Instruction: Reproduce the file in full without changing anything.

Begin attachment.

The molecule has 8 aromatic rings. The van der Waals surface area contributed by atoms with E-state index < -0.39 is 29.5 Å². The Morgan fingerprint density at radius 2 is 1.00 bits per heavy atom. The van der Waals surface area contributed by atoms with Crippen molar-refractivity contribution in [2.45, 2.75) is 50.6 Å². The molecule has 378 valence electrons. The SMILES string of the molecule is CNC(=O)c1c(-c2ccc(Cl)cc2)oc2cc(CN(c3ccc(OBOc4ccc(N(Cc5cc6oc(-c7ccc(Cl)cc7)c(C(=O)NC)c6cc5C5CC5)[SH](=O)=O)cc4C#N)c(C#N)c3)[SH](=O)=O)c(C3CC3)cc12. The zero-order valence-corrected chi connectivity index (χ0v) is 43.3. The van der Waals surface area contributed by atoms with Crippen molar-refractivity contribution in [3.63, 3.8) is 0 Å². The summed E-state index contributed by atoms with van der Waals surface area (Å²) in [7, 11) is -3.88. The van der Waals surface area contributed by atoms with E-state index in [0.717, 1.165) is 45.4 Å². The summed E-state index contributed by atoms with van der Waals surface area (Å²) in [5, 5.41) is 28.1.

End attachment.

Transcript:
The molecule has 8 aromatic rings. The van der Waals surface area contributed by atoms with E-state index < -0.39 is 29.5 Å². The Morgan fingerprint density at radius 2 is 1.00 bits per heavy atom. The van der Waals surface area contributed by atoms with Crippen molar-refractivity contribution in [2.45, 2.75) is 50.6 Å². The molecule has 378 valence electrons. The SMILES string of the molecule is CNC(=O)c1c(-c2ccc(Cl)cc2)oc2cc(CN(c3ccc(OBOc4ccc(N(Cc5cc6oc(-c7ccc(Cl)cc7)c(C(=O)NC)c6cc5C5CC5)[SH](=O)=O)cc4C#N)c(C#N)c3)[SH](=O)=O)c(C3CC3)cc12. The zero-order valence-corrected chi connectivity index (χ0v) is 43.3. The van der Waals surface area contributed by atoms with Crippen molar-refractivity contribution in [3.63, 3.8) is 0 Å². The summed E-state index contributed by atoms with van der Waals surface area (Å²) in [7, 11) is -3.88. The van der Waals surface area contributed by atoms with E-state index in [0.717, 1.165) is 45.4 Å². The summed E-state index contributed by atoms with van der Waals surface area (Å²) in [5, 5.41) is 28.1.